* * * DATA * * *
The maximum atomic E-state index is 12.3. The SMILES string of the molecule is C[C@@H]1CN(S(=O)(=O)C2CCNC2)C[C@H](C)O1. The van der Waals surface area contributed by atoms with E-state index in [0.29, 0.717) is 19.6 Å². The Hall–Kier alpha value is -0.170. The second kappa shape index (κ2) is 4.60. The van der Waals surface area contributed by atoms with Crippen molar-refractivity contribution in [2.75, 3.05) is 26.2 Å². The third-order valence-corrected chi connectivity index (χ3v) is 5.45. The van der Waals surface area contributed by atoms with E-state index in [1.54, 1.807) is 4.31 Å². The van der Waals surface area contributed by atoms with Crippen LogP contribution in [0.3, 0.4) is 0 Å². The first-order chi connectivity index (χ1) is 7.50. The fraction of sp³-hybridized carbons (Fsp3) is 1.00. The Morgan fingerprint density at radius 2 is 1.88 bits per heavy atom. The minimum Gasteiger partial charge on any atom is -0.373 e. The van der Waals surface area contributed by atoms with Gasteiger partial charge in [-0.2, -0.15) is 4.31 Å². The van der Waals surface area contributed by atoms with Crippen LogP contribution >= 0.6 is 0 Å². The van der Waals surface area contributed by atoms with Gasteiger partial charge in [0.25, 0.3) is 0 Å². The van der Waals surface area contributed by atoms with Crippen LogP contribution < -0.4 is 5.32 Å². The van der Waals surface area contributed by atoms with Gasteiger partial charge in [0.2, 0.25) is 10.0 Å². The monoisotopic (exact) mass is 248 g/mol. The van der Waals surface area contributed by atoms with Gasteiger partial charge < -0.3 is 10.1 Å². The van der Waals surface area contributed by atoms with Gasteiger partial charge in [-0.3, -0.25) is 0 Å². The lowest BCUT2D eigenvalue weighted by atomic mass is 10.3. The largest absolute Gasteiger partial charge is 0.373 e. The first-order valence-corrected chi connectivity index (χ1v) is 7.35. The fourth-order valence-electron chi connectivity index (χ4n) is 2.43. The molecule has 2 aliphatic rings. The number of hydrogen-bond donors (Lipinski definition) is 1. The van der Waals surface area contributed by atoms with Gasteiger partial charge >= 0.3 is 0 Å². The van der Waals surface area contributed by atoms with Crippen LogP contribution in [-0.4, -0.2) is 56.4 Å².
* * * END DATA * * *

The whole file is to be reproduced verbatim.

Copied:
The maximum atomic E-state index is 12.3. The SMILES string of the molecule is C[C@@H]1CN(S(=O)(=O)C2CCNC2)C[C@H](C)O1. The van der Waals surface area contributed by atoms with E-state index in [0.29, 0.717) is 19.6 Å². The Hall–Kier alpha value is -0.170. The second kappa shape index (κ2) is 4.60. The van der Waals surface area contributed by atoms with Crippen molar-refractivity contribution in [2.75, 3.05) is 26.2 Å². The third-order valence-corrected chi connectivity index (χ3v) is 5.45. The van der Waals surface area contributed by atoms with E-state index in [1.54, 1.807) is 4.31 Å². The van der Waals surface area contributed by atoms with Crippen LogP contribution in [0.3, 0.4) is 0 Å². The first-order chi connectivity index (χ1) is 7.50. The fraction of sp³-hybridized carbons (Fsp3) is 1.00. The Morgan fingerprint density at radius 2 is 1.88 bits per heavy atom. The minimum Gasteiger partial charge on any atom is -0.373 e. The van der Waals surface area contributed by atoms with Gasteiger partial charge in [-0.2, -0.15) is 4.31 Å². The van der Waals surface area contributed by atoms with Crippen LogP contribution >= 0.6 is 0 Å². The van der Waals surface area contributed by atoms with Gasteiger partial charge in [0.25, 0.3) is 0 Å². The van der Waals surface area contributed by atoms with Crippen LogP contribution < -0.4 is 5.32 Å². The van der Waals surface area contributed by atoms with Gasteiger partial charge in [0.2, 0.25) is 10.0 Å². The monoisotopic (exact) mass is 248 g/mol. The van der Waals surface area contributed by atoms with Gasteiger partial charge < -0.3 is 10.1 Å². The van der Waals surface area contributed by atoms with Gasteiger partial charge in [-0.3, -0.25) is 0 Å². The lowest BCUT2D eigenvalue weighted by atomic mass is 10.3. The largest absolute Gasteiger partial charge is 0.373 e. The first-order valence-corrected chi connectivity index (χ1v) is 7.35. The fourth-order valence-electron chi connectivity index (χ4n) is 2.43. The molecule has 2 aliphatic rings. The number of hydrogen-bond donors (Lipinski definition) is 1. The van der Waals surface area contributed by atoms with Gasteiger partial charge >= 0.3 is 0 Å². The van der Waals surface area contributed by atoms with Crippen LogP contribution in [-0.4, -0.2) is 56.4 Å².